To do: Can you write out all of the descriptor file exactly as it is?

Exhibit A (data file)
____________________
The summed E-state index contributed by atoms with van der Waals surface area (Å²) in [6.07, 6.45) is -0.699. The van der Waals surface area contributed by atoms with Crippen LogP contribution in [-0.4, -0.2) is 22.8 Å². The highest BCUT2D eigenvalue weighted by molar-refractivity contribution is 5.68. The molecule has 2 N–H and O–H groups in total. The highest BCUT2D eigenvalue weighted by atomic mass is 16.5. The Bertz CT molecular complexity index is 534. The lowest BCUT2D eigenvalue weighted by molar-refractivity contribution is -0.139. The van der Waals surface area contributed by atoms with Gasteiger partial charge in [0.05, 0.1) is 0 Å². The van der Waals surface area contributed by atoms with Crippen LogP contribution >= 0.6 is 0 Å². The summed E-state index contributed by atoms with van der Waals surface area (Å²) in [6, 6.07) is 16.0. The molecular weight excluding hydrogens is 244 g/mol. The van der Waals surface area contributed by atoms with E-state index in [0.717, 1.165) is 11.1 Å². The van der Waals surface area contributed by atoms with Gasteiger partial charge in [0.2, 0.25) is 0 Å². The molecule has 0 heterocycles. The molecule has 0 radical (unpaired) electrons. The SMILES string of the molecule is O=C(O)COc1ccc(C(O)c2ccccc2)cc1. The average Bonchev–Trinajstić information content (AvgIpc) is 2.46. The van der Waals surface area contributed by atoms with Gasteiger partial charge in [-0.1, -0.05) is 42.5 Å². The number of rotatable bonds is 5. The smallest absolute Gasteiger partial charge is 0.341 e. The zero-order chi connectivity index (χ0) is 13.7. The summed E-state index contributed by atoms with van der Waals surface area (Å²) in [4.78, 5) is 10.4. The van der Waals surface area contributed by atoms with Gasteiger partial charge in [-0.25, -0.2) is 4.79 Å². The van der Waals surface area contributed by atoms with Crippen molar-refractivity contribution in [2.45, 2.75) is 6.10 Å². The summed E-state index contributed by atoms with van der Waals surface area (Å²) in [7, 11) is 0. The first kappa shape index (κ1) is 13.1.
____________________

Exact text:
The summed E-state index contributed by atoms with van der Waals surface area (Å²) in [6.07, 6.45) is -0.699. The van der Waals surface area contributed by atoms with Crippen LogP contribution in [-0.4, -0.2) is 22.8 Å². The highest BCUT2D eigenvalue weighted by molar-refractivity contribution is 5.68. The molecule has 2 N–H and O–H groups in total. The highest BCUT2D eigenvalue weighted by atomic mass is 16.5. The Bertz CT molecular complexity index is 534. The lowest BCUT2D eigenvalue weighted by molar-refractivity contribution is -0.139. The van der Waals surface area contributed by atoms with Gasteiger partial charge in [0.05, 0.1) is 0 Å². The van der Waals surface area contributed by atoms with Crippen LogP contribution >= 0.6 is 0 Å². The summed E-state index contributed by atoms with van der Waals surface area (Å²) in [6, 6.07) is 16.0. The molecular weight excluding hydrogens is 244 g/mol. The van der Waals surface area contributed by atoms with E-state index in [0.717, 1.165) is 11.1 Å². The van der Waals surface area contributed by atoms with Gasteiger partial charge in [0.2, 0.25) is 0 Å². The molecule has 0 heterocycles. The molecule has 0 radical (unpaired) electrons. The SMILES string of the molecule is O=C(O)COc1ccc(C(O)c2ccccc2)cc1. The average Bonchev–Trinajstić information content (AvgIpc) is 2.46. The van der Waals surface area contributed by atoms with Gasteiger partial charge in [-0.1, -0.05) is 42.5 Å². The number of rotatable bonds is 5. The smallest absolute Gasteiger partial charge is 0.341 e. The zero-order chi connectivity index (χ0) is 13.7. The summed E-state index contributed by atoms with van der Waals surface area (Å²) in [4.78, 5) is 10.4. The van der Waals surface area contributed by atoms with Gasteiger partial charge in [-0.25, -0.2) is 4.79 Å². The van der Waals surface area contributed by atoms with Crippen molar-refractivity contribution in [2.45, 2.75) is 6.10 Å². The summed E-state index contributed by atoms with van der Waals surface area (Å²) in [7, 11) is 0. The first kappa shape index (κ1) is 13.1.